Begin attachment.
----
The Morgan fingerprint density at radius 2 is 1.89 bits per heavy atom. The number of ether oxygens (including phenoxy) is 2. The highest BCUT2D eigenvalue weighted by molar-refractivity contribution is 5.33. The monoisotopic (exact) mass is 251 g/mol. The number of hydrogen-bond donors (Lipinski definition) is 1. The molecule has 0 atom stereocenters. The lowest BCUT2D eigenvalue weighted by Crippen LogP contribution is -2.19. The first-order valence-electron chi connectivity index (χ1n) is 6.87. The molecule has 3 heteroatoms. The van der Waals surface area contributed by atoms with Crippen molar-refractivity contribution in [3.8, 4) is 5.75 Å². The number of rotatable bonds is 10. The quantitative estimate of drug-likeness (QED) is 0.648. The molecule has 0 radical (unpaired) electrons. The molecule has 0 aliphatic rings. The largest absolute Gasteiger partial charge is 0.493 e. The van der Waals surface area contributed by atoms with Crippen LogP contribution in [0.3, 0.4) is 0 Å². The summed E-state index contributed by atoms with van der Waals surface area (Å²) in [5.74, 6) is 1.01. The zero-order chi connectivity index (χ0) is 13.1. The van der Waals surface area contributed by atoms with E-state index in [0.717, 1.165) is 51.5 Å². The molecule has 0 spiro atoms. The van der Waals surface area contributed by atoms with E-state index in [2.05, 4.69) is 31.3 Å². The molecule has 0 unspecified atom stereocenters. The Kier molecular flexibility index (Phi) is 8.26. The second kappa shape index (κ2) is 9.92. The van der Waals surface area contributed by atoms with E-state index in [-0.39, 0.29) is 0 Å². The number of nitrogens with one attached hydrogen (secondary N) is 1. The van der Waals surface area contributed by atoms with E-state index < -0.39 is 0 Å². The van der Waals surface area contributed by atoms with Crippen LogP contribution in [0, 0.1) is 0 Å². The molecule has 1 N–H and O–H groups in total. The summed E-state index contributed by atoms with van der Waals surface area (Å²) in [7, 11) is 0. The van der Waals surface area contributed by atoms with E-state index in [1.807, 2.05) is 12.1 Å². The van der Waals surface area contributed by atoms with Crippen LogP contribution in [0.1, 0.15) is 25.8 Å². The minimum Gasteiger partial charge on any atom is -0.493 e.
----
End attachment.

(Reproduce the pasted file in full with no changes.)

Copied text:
The Morgan fingerprint density at radius 2 is 1.89 bits per heavy atom. The number of ether oxygens (including phenoxy) is 2. The highest BCUT2D eigenvalue weighted by molar-refractivity contribution is 5.33. The monoisotopic (exact) mass is 251 g/mol. The number of hydrogen-bond donors (Lipinski definition) is 1. The molecule has 0 atom stereocenters. The lowest BCUT2D eigenvalue weighted by Crippen LogP contribution is -2.19. The first-order valence-electron chi connectivity index (χ1n) is 6.87. The molecule has 3 heteroatoms. The van der Waals surface area contributed by atoms with Crippen molar-refractivity contribution in [3.8, 4) is 5.75 Å². The number of rotatable bonds is 10. The quantitative estimate of drug-likeness (QED) is 0.648. The molecule has 0 radical (unpaired) electrons. The molecule has 0 aliphatic rings. The largest absolute Gasteiger partial charge is 0.493 e. The van der Waals surface area contributed by atoms with Crippen LogP contribution in [0.3, 0.4) is 0 Å². The summed E-state index contributed by atoms with van der Waals surface area (Å²) in [5.74, 6) is 1.01. The zero-order chi connectivity index (χ0) is 13.1. The van der Waals surface area contributed by atoms with E-state index in [0.717, 1.165) is 51.5 Å². The molecule has 0 spiro atoms. The van der Waals surface area contributed by atoms with E-state index in [2.05, 4.69) is 31.3 Å². The molecule has 0 unspecified atom stereocenters. The Kier molecular flexibility index (Phi) is 8.26. The second kappa shape index (κ2) is 9.92. The van der Waals surface area contributed by atoms with E-state index in [-0.39, 0.29) is 0 Å². The number of nitrogens with one attached hydrogen (secondary N) is 1. The van der Waals surface area contributed by atoms with E-state index < -0.39 is 0 Å². The van der Waals surface area contributed by atoms with Crippen LogP contribution in [0, 0.1) is 0 Å². The molecule has 1 N–H and O–H groups in total. The summed E-state index contributed by atoms with van der Waals surface area (Å²) in [7, 11) is 0. The van der Waals surface area contributed by atoms with E-state index in [1.807, 2.05) is 12.1 Å². The van der Waals surface area contributed by atoms with Crippen LogP contribution in [0.1, 0.15) is 25.8 Å². The minimum Gasteiger partial charge on any atom is -0.493 e.